“Passionate Amateurs” a Primary Source of Social Innovation

Care is an expression of love – parental, familial, neighbourly.  The primary source of care provided to our children, those with chronic disease, mental illness, or disability and those who are sick or ageing, comes from family, friends, neighbours, co-workers and personal networks. 

Most breakthroughs in care originate from the challenges we face nourishing, comforting, tending, witnessing, alleviating, mediating, surmounting, advocating.  We are compelled to innovate because we want the best for those we love, because we want to decrease suffering and hardship, because we want to nurture a good life and a good death.  We are inspired to a higher standard of creativity and ingenuity by the daily challenges we face in taking care of each other.

I wonder what you think of the term 'passionate amateur'.  Amateur as in doing something for the love of it.  Passionate as inspired by love, devotion, mortality, loss, triumph and tragedy to the highest standard.   Notable examples of passionate amateurs are the folks behind La Leche League, Alcoholics Anonymous, the Slow Food Movement and Permaculture.

Alas, passionate amateurs are often overlooked and neglected as generators of social innovation.  Even though many of their social inventions eventually migrate over to  businesses, non profits and governments. 

Passionate amateurs are an important source of innovation because:

  • the impossible is unacceptable
  • they innovate from the heart, with the heart
  • they are on the front lines living with challenges, years and sometimes decades before they seep into the consciousness of systems and institutions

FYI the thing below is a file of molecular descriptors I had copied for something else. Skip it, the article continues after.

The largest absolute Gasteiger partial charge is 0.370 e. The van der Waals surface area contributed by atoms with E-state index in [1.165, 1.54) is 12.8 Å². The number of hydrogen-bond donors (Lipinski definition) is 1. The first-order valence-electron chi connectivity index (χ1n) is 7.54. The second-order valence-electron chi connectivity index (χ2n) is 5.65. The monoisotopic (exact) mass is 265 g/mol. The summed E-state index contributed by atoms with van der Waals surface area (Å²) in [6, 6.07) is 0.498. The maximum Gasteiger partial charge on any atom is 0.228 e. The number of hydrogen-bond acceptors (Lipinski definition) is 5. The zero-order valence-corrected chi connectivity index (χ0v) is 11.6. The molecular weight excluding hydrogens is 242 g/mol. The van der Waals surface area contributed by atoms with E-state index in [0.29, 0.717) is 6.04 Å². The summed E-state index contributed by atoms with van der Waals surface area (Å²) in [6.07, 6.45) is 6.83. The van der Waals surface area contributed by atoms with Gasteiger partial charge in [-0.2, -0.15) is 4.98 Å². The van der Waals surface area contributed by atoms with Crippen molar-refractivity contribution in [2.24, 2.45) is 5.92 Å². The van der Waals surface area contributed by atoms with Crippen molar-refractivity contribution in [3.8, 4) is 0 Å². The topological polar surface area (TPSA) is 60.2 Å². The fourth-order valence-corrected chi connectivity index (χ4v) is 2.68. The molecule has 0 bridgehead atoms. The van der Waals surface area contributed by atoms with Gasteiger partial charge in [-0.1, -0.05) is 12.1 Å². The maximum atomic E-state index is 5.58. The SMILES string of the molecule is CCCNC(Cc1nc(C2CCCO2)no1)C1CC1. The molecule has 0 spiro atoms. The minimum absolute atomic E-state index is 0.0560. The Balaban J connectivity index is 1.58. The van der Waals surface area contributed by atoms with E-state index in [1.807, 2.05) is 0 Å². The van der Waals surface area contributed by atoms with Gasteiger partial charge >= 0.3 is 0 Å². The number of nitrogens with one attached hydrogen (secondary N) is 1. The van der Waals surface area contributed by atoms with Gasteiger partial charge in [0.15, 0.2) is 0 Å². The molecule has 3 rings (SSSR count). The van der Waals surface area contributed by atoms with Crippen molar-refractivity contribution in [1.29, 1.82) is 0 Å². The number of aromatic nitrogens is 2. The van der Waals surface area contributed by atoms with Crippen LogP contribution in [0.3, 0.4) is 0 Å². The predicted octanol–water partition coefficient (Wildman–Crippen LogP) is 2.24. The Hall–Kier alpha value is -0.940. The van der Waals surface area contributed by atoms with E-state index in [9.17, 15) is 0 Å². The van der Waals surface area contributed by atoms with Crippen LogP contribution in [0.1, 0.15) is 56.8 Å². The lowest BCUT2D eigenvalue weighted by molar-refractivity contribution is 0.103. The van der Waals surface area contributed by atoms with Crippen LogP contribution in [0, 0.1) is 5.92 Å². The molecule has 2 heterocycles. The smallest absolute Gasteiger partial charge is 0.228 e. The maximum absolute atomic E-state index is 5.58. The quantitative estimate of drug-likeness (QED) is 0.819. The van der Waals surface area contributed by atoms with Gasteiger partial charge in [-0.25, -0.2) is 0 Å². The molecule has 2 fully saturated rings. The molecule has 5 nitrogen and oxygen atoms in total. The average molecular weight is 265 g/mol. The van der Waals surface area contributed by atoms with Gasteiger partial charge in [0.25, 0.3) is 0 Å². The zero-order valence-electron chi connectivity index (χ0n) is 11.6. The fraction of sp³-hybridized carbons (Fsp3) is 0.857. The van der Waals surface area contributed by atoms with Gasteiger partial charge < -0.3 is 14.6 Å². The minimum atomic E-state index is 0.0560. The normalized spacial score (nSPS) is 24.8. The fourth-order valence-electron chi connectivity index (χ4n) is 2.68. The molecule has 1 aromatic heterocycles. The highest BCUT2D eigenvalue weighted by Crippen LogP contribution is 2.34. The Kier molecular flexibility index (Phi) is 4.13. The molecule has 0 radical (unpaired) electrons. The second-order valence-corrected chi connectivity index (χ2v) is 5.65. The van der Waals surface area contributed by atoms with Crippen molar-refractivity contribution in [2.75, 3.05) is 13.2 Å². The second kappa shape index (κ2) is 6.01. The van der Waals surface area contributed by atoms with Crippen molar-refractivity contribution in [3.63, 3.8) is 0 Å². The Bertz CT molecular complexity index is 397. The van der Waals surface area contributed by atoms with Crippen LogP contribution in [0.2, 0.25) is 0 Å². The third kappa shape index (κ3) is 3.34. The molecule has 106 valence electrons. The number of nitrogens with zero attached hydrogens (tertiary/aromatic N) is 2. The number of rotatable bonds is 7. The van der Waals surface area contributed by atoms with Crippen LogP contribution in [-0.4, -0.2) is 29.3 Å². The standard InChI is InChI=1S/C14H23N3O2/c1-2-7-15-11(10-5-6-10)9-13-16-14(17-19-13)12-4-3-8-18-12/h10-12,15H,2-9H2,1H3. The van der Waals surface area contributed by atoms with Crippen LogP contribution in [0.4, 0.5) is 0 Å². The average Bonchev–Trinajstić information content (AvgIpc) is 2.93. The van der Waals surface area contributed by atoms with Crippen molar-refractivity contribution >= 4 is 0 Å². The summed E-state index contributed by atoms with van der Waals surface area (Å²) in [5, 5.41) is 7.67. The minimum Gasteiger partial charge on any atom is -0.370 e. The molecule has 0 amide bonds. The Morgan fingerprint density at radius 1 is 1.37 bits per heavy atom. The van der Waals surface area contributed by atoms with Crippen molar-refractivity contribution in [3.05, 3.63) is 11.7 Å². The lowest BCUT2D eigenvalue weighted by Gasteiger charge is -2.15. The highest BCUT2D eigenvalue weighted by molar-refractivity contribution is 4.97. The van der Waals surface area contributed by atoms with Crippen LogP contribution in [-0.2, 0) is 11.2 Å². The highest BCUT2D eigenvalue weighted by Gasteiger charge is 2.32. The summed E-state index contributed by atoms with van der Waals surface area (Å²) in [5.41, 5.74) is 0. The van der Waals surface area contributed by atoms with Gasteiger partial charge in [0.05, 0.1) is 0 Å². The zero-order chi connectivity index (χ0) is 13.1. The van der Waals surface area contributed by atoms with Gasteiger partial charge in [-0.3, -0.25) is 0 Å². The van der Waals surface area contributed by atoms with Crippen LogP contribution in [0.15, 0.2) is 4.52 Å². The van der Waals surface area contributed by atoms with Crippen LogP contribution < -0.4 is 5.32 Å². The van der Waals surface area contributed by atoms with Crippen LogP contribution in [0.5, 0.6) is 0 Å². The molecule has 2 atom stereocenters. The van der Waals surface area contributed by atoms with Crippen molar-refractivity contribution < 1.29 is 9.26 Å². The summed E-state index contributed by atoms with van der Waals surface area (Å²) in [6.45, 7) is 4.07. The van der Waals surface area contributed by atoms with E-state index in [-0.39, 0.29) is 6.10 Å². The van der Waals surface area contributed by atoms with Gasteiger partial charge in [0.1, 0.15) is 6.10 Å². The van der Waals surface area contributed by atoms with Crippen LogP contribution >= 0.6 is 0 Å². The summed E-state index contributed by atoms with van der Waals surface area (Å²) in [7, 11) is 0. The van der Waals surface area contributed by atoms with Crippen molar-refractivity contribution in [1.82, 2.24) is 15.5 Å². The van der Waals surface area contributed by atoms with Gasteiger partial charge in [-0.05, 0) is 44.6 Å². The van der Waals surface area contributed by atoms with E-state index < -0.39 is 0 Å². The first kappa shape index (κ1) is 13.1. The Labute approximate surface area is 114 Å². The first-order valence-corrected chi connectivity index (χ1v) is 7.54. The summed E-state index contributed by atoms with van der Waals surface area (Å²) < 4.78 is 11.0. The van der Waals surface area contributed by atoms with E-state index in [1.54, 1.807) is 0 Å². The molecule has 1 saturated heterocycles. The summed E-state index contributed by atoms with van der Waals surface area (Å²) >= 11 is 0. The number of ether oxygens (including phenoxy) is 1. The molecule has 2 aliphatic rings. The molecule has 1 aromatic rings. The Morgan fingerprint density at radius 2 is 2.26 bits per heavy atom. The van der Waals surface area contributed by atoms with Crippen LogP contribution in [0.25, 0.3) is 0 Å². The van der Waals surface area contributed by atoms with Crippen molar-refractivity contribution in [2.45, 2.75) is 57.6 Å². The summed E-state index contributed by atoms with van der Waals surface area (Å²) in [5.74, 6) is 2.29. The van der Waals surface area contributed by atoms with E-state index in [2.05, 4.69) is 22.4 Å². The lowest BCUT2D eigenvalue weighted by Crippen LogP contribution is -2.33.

• their creativity accumulates over time – the perfect conditions for repeated experimentation leading to breakthroughs
  • their incentive for groundbreaking, disruptive innovations comes from what they experience and what they witness.  Incremental changes often won't do for friends and loved ones 
  • their resources are limited so they know how to stretch a dollar, and still be innovative
  • their care is voluntary and freely given – their commitment is beyond the boundaries of job descriptions, office hours, strategic plans, funding, fashion, business and political priorities
  • they are both consumers and producers  – they know the system inside out; what works and what doesn't and how to realize the untapped potential of what you may already be offering.

If you were a funder, government or service provider facing tough decisions in a time of decreasing revenues and increasing demands wouldn't you want passionate amateurs on your side? 

Wouldn't you want to ensure you are not doing anything that jeopardizes their innovation?

Wouldn't you want to enhance passionate amateurs' capacity to care, to innovate, to inspire, to spread proven solutions?

Passionate amateurs are already a critical source of innovations in care.  With open source and smart networks I predict they will become an even more important source.

In subsequent posts I will list practical social inventions and innovations arising from passionate amateurs.  They're everywhere!

Related Posts:

Two Views of Social Innovation

Social Innovation – Doing More With More

Neglected Sources of Innovation: Individuals and Families

Ten Environmental Innovations

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One Comment

  1. Jason Mogus

    Al I think this is brilliant. In the digital world we see many examples of passionate volunteers (amateurs basically) self organizing to make real things happen, things that work like open source software and Wikipedia. Some of the most innovative and effective new non profits I know like Avaaz and 350.org or even the Obama 2008 campaign rely on engaged supporters to execute their campaigns.
    Most other NGOs struggle with the same issues – overworked, under-resourced, tired. Not an easy place to innovate from. Connecting these dots and engaging the fresh minds and energy of volunteers – collaborating with needed experts – I think is key to fixing some of the nasty challenges that have been afflicting the entire social change sector for a generation. Bravo for putting some language to this.

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